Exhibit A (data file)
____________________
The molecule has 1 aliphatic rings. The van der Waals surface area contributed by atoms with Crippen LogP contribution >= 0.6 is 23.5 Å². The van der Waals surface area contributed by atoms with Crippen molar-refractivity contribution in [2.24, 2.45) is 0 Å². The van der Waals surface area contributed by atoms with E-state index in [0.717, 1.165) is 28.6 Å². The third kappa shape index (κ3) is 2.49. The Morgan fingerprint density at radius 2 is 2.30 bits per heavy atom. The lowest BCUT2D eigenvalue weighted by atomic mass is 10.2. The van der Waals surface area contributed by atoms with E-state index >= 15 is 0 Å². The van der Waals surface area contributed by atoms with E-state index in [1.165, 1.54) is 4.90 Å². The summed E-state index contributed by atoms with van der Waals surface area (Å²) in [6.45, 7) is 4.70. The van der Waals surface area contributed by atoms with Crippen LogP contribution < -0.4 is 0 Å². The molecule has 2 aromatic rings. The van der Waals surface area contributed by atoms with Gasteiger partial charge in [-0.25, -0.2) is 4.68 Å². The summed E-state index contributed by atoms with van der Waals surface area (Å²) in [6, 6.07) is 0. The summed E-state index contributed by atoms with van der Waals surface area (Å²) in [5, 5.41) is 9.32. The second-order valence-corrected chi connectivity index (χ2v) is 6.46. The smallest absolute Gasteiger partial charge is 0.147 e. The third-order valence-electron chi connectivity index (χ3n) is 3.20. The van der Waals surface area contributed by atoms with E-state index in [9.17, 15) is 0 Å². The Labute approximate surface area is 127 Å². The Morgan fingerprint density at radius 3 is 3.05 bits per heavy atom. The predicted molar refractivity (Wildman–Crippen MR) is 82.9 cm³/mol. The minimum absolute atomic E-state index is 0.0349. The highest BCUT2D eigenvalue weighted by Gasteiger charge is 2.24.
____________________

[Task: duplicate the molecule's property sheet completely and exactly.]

The molecule has 1 aliphatic rings. The van der Waals surface area contributed by atoms with Crippen LogP contribution >= 0.6 is 23.5 Å². The van der Waals surface area contributed by atoms with Crippen molar-refractivity contribution in [2.24, 2.45) is 0 Å². The van der Waals surface area contributed by atoms with E-state index in [0.717, 1.165) is 28.6 Å². The third kappa shape index (κ3) is 2.49. The Morgan fingerprint density at radius 2 is 2.30 bits per heavy atom. The lowest BCUT2D eigenvalue weighted by atomic mass is 10.2. The van der Waals surface area contributed by atoms with E-state index >= 15 is 0 Å². The van der Waals surface area contributed by atoms with E-state index in [1.165, 1.54) is 4.90 Å². The summed E-state index contributed by atoms with van der Waals surface area (Å²) in [6.45, 7) is 4.70. The van der Waals surface area contributed by atoms with Crippen LogP contribution < -0.4 is 0 Å². The molecule has 2 aromatic rings. The van der Waals surface area contributed by atoms with Gasteiger partial charge in [-0.25, -0.2) is 4.68 Å². The summed E-state index contributed by atoms with van der Waals surface area (Å²) in [6, 6.07) is 0. The summed E-state index contributed by atoms with van der Waals surface area (Å²) in [5, 5.41) is 9.32. The second-order valence-corrected chi connectivity index (χ2v) is 6.46. The smallest absolute Gasteiger partial charge is 0.147 e. The third-order valence-electron chi connectivity index (χ3n) is 3.20. The van der Waals surface area contributed by atoms with E-state index in [9.17, 15) is 0 Å². The Labute approximate surface area is 127 Å². The Morgan fingerprint density at radius 3 is 3.05 bits per heavy atom. The predicted molar refractivity (Wildman–Crippen MR) is 82.9 cm³/mol. The minimum absolute atomic E-state index is 0.0349. The highest BCUT2D eigenvalue weighted by Gasteiger charge is 2.24.